Paperbacks: The Botany of Desire<br></br>Slipstream<br></br>Turner<br></br>Brit-Think, Ameri-Think<br></br>In Black & White

The Botany of Desire by Michael Pollan (Bloomsbury, £8.99, 291pp)

Initially, Pollan's wonderful exploration of four plants (apple, tulip, marijuana, potato) bears a close similarity to two other equally brilliant studies of comestibles: Margaret Visser's Much Depends on Dinner (corn, salt, butter, rice etc) and Henry Hobhouse's Seeds of Change (quinine, sugar, tea, cotton). There is, however, a difference in Pollan's viewpoint. While Visser and Hobhouse explore man's exploitation, Pollan takes the plant's viewpoint. In the case of marijuana, he suggests that the intoxicating element, known as THC, may be there in order "to discombobulate the insects ... that prey on the plant". However, he also quotes a botanist who suggests that the most obvious evolutionary advantage of THC was "the psychoactive properties which attracted human attention and caused the plant to be spread around the world". Are we being used by the plant, rather than vice versa?

In the case of the tulip, this suggestion appears to fall down. The virus which causes the blooms to "break" into exotic swirls of colour - and prompted the outburst of tulipomania - also eventually kills the plants. But, suggests Pollan, "what if the question is instead considered from the vantage point of the virus?" Erudite and entertaining, Pollan's book is a roller-coaster ride for the intellect. It is also highly amusing at times, such as the author's panicky uprooting of his marijuana crop following the visit of a firewood supplier, who casually revealed: "Nine to five, I'm chief of police."

Slipstream by Elizabeth Jane Howard (Pan, £7.99, 493 pp)

The cover puff ("Love, literature and betrayal ...") might be from a film noir poster and EJH's memoir is not without dark moments, especially a horrific fumble by her "most gregarious" father at the age of 15. Mostly, however, this is a lively account of haute bohème life in post-war London. Illuminated by a novelist's eye for detail, her book is brimful of incident, including marriage to Peter Scott, impregnation by Arthur Koestler, a fling in Spain with Laurie Lee, an abortive tryst with Nancy Spain and an increasingly ghastly marriage with Kingsley Amis. Brave, revelatory, unvarnished, this is a hell of a story.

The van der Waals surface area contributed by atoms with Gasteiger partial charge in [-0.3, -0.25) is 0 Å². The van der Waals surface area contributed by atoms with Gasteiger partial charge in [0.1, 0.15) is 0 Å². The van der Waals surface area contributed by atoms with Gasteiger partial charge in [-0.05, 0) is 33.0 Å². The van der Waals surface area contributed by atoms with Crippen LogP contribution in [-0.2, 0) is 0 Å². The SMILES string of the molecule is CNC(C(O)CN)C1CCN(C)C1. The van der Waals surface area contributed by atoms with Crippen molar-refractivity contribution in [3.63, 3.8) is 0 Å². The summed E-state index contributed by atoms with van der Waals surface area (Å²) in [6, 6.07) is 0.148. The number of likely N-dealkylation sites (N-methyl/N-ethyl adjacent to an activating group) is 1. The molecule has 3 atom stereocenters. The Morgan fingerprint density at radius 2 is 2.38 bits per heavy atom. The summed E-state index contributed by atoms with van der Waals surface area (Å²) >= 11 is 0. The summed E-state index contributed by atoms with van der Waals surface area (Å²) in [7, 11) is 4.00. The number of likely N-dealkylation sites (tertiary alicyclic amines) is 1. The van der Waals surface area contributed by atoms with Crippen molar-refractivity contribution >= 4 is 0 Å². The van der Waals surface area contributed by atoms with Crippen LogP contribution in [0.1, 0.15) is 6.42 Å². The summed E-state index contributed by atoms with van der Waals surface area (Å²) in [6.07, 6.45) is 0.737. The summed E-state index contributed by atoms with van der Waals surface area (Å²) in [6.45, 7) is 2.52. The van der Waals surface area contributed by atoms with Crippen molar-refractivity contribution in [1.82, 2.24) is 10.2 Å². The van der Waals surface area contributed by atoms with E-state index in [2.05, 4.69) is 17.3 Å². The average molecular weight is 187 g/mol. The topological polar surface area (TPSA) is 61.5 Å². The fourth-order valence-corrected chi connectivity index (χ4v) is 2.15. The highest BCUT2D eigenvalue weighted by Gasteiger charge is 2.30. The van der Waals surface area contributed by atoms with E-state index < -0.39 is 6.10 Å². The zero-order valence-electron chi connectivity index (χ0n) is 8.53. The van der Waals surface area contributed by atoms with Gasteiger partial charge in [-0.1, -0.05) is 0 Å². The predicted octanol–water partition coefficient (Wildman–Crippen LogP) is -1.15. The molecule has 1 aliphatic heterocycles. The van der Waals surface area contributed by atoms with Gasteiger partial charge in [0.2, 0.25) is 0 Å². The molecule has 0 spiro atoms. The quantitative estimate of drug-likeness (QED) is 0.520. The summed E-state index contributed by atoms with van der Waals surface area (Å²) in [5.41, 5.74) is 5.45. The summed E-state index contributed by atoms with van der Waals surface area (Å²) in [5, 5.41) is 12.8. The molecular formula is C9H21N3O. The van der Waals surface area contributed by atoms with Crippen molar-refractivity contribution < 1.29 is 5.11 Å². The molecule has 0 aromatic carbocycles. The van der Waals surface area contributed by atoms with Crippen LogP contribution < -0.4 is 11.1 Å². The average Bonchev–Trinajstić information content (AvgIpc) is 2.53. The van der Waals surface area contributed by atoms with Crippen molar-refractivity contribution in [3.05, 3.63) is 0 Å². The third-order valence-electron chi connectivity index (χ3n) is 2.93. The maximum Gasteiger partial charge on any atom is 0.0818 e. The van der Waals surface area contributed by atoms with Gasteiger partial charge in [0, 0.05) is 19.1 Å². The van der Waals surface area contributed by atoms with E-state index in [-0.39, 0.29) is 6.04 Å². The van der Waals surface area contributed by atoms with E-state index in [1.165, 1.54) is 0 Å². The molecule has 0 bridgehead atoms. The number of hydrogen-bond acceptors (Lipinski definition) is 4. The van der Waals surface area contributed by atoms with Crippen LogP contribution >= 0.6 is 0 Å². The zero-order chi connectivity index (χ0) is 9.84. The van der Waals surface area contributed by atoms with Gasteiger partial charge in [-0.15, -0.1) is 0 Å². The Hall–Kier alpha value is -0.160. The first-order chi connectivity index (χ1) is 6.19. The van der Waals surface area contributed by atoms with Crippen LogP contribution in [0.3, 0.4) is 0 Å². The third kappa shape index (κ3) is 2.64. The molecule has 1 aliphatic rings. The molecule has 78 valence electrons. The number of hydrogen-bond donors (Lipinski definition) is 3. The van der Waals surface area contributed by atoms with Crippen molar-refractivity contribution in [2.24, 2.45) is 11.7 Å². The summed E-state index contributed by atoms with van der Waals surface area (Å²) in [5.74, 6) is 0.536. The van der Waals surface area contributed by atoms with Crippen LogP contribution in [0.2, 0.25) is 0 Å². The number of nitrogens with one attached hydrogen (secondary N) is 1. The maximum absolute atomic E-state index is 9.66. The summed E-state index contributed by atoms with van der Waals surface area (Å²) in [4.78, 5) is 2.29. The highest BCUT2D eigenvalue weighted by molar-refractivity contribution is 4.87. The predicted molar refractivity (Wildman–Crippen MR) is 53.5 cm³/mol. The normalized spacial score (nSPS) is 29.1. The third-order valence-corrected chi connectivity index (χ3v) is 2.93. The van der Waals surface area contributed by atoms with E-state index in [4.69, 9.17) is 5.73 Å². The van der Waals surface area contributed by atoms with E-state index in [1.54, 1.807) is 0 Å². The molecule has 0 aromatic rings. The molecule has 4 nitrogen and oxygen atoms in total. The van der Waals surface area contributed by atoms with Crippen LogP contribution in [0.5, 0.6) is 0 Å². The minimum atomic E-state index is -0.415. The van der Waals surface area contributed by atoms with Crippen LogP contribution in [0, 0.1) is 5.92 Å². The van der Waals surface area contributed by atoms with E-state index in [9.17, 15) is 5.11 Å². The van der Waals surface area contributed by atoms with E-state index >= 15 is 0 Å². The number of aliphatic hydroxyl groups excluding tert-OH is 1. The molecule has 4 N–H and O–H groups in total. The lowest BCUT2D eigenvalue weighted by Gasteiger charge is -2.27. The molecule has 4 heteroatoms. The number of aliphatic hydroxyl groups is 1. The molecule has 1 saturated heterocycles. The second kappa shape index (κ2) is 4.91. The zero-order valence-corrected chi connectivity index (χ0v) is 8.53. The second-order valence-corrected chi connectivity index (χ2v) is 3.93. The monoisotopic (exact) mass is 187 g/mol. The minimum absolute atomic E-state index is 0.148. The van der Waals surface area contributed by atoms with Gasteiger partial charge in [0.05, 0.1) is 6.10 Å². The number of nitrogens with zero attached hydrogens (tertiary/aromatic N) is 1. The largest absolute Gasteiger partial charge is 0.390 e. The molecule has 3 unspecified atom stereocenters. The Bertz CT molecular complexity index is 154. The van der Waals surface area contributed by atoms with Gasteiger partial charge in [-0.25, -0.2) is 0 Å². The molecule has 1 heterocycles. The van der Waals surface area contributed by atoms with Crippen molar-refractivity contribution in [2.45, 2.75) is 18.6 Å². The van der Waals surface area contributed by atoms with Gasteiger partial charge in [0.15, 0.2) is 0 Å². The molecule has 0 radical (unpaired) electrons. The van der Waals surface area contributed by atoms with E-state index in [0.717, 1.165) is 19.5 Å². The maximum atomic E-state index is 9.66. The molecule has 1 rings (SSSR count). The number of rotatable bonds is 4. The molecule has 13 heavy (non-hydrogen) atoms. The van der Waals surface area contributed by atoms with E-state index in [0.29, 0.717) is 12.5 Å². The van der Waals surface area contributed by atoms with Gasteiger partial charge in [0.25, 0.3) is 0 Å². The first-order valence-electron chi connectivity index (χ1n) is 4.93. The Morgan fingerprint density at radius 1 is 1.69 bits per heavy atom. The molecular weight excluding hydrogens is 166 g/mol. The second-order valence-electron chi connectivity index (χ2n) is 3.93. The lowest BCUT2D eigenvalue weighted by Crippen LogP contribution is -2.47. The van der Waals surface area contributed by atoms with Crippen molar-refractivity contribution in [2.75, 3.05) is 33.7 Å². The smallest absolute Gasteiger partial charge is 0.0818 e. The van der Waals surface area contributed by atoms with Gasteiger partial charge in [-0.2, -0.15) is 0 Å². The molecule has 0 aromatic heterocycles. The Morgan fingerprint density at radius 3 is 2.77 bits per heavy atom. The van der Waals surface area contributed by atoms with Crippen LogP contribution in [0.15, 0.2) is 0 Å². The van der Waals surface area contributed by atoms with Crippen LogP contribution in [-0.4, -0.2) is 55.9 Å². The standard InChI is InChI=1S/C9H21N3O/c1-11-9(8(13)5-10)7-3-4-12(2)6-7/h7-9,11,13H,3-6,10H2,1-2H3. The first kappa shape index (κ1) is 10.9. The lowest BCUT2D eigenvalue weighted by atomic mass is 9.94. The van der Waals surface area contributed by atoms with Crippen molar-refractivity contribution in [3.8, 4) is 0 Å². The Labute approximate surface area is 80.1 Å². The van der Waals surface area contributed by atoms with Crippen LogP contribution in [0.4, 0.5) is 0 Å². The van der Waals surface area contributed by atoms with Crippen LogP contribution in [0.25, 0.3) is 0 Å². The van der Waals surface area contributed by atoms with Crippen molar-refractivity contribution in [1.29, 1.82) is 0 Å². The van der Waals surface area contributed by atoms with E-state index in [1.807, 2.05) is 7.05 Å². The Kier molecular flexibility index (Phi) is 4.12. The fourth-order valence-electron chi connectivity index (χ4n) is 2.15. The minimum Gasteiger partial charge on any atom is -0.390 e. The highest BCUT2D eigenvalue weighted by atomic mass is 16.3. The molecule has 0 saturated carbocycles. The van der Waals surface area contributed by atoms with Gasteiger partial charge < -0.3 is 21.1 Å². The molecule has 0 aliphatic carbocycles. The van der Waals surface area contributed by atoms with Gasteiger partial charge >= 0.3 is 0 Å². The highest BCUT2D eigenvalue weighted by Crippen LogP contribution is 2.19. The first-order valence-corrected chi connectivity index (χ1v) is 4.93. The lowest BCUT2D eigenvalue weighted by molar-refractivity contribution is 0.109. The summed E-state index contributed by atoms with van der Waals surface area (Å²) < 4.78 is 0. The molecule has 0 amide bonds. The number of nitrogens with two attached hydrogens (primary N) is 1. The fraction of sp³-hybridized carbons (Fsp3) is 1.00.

Turner by Barry Venning (Phaidon, £12.95 , 351pp)

This lively, prolifically illustrated survey illuminates the long career of Britain's greatest artist in a host of ways. Deftly sketching in the political, social and artistic background to Turner's long career, Venning notes how Turner's humble origins made him far more receptive to radicalism than the country gentleman, Constable. Thackeray was telling the truth when he wrote of "Rain, Steam and Speed": "The world has never seen anything like this picture." Mark Rothko acknowledged his debt in a joke: "This man Turner, he learnt a lot from me."

Brit-Think, Ameri-Think by Jane Walmsley (Penguin, £6.99, 145pp)

The title is clunky, but Jane Walmsley's insights into transatlantic differences hide much insight within a humorous shell. "Americans think death is optional. Brits keep a weather eye on the sword of Damocles above their heads." We're the most irreligious nation on earth and accept crooked teeth in our children. Americans love "cute" (think Goldie Hawn) and treat sex seriously. They have genuine summers, plenty of cupboards and great cocktails. We have all-wool carpets, delivered milk and the world's most beautiful prams. We also have Jane Walmsley, an American who has lived here for 20 years.

In Black & White by Donald McRae (Scribner, £7.99, 415pp)

This tremendous double biography concerns the interwoven lives of the first black stars in American sport. To Hitler's chagrin, Jesse Owens won four gold medals at the 1936 Berlin Olympics. Two years later, Joe Louis, the "Brown Bomber", snatched the heavyweight title by demolishing Max Schmeling in a single round. McRae's account of their achievements is thrilling, but he devotes equal space to the duo's sad decline. Snubbed by the establishment, Owens was reduced to racing against horses within days of his victory. Heroin and mental illness lay in wait for Louis.

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